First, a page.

For eight seasons Nate Ebner has made his living as a special teams player, helping the New England Patriots win three Super Bowl titles in the process.
On a Tuesday conference call with New York media, Ebner, who signed a one-year deal with the New York Giants in free agency, explained the importance of special teams.
Ebner called plays in the kicking game “a one-play series.”
“You don’t get four downs,” he said. “You don’t have a bunch of opportunities. You get one chance and sometimes those opportunities can be game-changing opportunities.
“Every game you’re going to get a handful of opportunities to change a game, and special teams plays truly do change a game.
“I love the kicking game. It’s a one-play series that’s balls to the wall ... Every single play in the kicking game is absolutely full speed and a dogfight. It’s fun.”
Ebner has played 2,395 snaps on special teams in his career, compared to a miniscule 139 as a defensive player. All of those were with new Giants head coach Joe Judge as either special teams assistant or coordinator in New England.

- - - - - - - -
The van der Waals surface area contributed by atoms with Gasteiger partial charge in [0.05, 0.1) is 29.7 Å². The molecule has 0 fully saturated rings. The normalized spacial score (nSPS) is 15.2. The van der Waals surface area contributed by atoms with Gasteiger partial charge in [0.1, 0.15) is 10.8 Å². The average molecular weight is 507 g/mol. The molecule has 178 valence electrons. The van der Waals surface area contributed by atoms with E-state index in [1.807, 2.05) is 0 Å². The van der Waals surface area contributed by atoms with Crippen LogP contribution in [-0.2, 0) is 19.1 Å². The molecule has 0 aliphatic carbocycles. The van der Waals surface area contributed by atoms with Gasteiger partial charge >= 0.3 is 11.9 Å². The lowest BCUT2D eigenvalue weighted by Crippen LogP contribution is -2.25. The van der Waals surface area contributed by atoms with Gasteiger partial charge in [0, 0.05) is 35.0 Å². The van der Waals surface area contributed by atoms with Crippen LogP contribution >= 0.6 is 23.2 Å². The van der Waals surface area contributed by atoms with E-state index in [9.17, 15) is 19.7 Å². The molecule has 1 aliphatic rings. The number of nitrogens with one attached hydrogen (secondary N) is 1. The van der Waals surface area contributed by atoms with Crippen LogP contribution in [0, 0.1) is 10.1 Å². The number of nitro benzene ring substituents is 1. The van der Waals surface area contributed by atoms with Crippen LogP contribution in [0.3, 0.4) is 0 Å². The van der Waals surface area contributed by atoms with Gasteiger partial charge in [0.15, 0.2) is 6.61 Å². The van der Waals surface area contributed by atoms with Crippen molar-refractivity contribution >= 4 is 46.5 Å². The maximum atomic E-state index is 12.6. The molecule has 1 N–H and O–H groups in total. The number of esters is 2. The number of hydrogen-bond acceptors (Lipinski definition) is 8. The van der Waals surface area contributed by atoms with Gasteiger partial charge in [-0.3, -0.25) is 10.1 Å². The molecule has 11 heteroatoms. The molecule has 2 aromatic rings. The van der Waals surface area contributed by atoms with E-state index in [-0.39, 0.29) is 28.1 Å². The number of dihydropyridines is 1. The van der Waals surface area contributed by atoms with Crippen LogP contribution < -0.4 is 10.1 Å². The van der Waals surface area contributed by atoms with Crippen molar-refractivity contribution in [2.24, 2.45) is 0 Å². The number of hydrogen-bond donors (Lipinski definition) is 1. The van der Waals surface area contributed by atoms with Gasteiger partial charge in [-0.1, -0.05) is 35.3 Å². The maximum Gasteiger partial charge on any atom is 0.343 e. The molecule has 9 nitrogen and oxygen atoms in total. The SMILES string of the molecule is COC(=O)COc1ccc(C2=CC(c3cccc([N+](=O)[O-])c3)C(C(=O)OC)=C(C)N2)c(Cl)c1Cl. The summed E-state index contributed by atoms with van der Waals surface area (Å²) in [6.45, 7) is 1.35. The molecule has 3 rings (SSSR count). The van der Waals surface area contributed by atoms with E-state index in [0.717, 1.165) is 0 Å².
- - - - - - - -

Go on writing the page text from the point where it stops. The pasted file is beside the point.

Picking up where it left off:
“I’m not going to act like he [Judge] didn’t have part in my coming there,” Ebner said. “Obviously I’ve built a good relationship with him and a rapport with him.”
What can Giants fans expect from their rookie head coach?
“He pays attention to the details,” Ebner said. “He comes to work with a lot of energy and he did that consistently in the eight years that I’ve known him. I think that’s a real genuine part of him.
“At the end of the day he cares about his guys. I can’t say that about a lot of coaches. I think that’s special and that’s hopefully going to make a lot of players want to play for him.”
Can Ebner be a guy who helps Judge build a culture with the Giants?
“I can tell you this,” Ebner said. “Whatever’s asked of me, not only from Joe but the rest of that coaching staff I’m going to do as best as I can to do it to the best of my ability. Whatever capacity they need me in, whatever I’m asked to do I’m going to do it.
“That’s to me what I’ve kind of watched in New England some great players do ... that’s what great teams do is play for each other.”